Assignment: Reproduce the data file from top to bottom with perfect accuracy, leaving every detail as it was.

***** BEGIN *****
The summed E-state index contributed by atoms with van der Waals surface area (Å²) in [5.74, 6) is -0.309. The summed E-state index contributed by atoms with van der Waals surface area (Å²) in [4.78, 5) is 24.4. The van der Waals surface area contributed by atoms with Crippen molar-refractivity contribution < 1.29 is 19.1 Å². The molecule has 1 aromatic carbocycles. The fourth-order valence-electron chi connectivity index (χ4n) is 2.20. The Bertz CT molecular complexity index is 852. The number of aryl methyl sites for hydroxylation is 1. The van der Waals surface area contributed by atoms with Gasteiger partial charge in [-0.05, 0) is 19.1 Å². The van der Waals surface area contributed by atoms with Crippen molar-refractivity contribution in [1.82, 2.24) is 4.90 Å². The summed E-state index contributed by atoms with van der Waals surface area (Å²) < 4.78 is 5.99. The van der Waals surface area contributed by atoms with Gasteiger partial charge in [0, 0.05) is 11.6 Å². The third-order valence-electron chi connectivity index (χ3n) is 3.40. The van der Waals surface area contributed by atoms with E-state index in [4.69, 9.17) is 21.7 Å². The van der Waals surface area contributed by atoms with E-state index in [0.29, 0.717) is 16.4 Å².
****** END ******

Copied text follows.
The summed E-state index contributed by atoms with van der Waals surface area (Å²) in [5.74, 6) is -0.309. The summed E-state index contributed by atoms with van der Waals surface area (Å²) in [4.78, 5) is 24.4. The van der Waals surface area contributed by atoms with Crippen molar-refractivity contribution < 1.29 is 19.1 Å². The molecule has 1 aromatic carbocycles. The fourth-order valence-electron chi connectivity index (χ4n) is 2.20. The Bertz CT molecular complexity index is 852. The number of aryl methyl sites for hydroxylation is 1. The van der Waals surface area contributed by atoms with Gasteiger partial charge in [-0.05, 0) is 19.1 Å². The van der Waals surface area contributed by atoms with Crippen molar-refractivity contribution in [1.82, 2.24) is 4.90 Å². The summed E-state index contributed by atoms with van der Waals surface area (Å²) < 4.78 is 5.99. The van der Waals surface area contributed by atoms with Gasteiger partial charge in [0, 0.05) is 11.6 Å². The third-order valence-electron chi connectivity index (χ3n) is 3.40. The van der Waals surface area contributed by atoms with E-state index in [4.69, 9.17) is 21.7 Å². The van der Waals surface area contributed by atoms with E-state index in [0.29, 0.717) is 16.4 Å².